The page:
Putin prods planet into riskier post-pandemic funk

4 minute read

An armoured vehicle drives along a street, after Russian President Vladimir Putin authorized a military operation in eastern Ukraine, in the town of Armyansk, Crimea, February 24, 2022.

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LONDON, Feb 24 (Reuters Breakingviews) - Vladimir Putin has shoved the world into a dangerous new era. By initiating an all-out invasion of Ukraine, the Russian president is presenting a new challenge to a planet weakened by two years of battling Covid-19. The biggest attack on a European state since World War Two has potentially seismic consequences for Western economies and for global markets in energy, finance and technology.

The first casualty of the Russian missiles that landed on Ukrainian cities in the early hours of Thursday morning read more is the idea that sanctions can deter armed conflict. U.S. President Joe Biden has for weeks warned of penalties the West would impose on Russian banks, companies, oligarchs and even Putin himself read more following an invasion. Yet the Russian leader’s decision to press ahead, despite triggering a 30% drop in Russia’s main stock market indices, demonstrates the limits of non-military retaliation. That may embolden other countries like China to be more aggressive read more .

The leaders of the Group of Seven rich countries will now respond with punitive financial measures on top of ones already imposed read more . Yet the economic damage they can inflict on Russia is limited by American and European reluctance to disrupt the country’s energy exports. Brent crude oil prices jumped 9% to an eight-year high of $105 a barrel read more following the invasion, imposing further costs on companies and consumers grappling with rising living expenses. That further complicates the challenge facing central banks in the developed world as they attempt to rein in high inflation.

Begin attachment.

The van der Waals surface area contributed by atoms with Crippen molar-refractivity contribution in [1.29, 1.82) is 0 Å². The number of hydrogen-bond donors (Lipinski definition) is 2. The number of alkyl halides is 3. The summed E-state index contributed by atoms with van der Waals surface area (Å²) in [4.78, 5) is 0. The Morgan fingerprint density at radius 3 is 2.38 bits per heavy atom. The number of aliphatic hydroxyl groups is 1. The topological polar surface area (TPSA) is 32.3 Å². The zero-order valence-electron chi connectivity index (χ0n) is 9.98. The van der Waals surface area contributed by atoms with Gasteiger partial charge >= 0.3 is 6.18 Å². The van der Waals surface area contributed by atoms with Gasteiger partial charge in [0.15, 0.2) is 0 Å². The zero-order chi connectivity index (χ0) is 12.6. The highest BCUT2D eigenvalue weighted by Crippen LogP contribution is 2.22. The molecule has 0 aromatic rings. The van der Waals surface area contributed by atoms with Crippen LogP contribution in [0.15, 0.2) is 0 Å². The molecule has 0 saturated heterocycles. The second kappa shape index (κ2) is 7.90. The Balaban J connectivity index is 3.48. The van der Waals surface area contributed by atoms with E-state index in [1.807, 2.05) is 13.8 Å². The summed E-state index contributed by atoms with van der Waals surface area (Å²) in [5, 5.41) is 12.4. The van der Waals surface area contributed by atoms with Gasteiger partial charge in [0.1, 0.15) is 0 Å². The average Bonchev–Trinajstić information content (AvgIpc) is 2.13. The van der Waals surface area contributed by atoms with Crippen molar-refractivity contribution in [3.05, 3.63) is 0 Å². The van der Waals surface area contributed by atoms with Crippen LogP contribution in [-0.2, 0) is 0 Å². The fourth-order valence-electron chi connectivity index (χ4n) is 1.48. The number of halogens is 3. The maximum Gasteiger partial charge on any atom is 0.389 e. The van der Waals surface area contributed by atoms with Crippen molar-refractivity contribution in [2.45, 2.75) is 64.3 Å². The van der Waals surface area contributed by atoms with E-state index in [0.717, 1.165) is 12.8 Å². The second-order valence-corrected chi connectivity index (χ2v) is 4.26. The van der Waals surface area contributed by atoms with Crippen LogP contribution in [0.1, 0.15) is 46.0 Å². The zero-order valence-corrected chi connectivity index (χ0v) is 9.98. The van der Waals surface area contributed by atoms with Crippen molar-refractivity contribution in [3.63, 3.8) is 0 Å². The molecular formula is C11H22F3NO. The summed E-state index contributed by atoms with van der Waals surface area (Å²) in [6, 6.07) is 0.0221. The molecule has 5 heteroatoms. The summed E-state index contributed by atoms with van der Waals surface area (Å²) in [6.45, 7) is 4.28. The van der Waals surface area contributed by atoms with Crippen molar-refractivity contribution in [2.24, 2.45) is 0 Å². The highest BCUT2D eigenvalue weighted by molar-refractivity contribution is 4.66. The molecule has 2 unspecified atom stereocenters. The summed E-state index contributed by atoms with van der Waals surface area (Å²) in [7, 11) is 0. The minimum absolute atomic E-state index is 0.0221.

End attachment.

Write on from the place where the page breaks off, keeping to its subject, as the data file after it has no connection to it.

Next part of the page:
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Western leaders are also poorly positioned to demand further sacrifices of their populations. Biden leads a divided country and faces congressional elections later this year. British Prime Minister Boris Johnson is under police investigation over lockdown-busting parties at home. French President Emmanuel Macron will seek re-election in April. And while Putin’s aggression may help unify the European Union, its leaders have little experience of providing a robust response to a military threat.

The Russian invasion will also increase frictions in global markets already fractured by the pandemic. American restrictions on exports of semiconductors and other technology to Russia will impel others like China to become less dependent on Western hardware and software. European nations will accelerate the shift to alternative and more reliable sources of energy. Banks and asset managers will have to navigate an ever more complex thicket of rules and restrictions.

A century ago the world suffered a deadly outbreak of influenza after a devastating world war. This time, conflict has broken out after a global pandemic. Putin has ensured the new era will be even more precarious than it already was.

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(The author is a Reuters Breakingviews columnist. The opinions expressed are his own.)


- Russia launched an all-out invasion of Ukraine by land, air and sea on Feb. 24, the biggest attack by one state against another in Europe since World War Two.

- Ukraine’s President Volodymyr Zelensky said Kremlin leader Vladimir Putin’s aim was to destroy his state.

- Putin declared in a televised address that he had ordered “a special military operation” to protect people.

- U.S. President Joe Biden said his prayers were with the people of Ukraine “as they suffer an unprovoked and unjustified attack” while promising tough sanctions in response. Biden was due to meet with G7 leaders on Feb. 24. European Union’s foreign affairs chief Josep Borrell also promised the toughest financial sanctions the bloc had ever imposed.

- Russian stocks plunged, with the MOEX Index down 36% by 0915 GMT on Feb. 24, while the dollar-denominated RTS Index fell 41%. Shares in Russian lenders Sberbank and VTB and energy giants Gazprom and Rosneft were all down 50% or more.

- Oil prices surged, with brent crude rising 7% to $104 a barrel, breaching the $100 level for the first time since 2014. Gold was up 2% at $1,944 an ounce.

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Editing by Rob Cox and Karen Kwok

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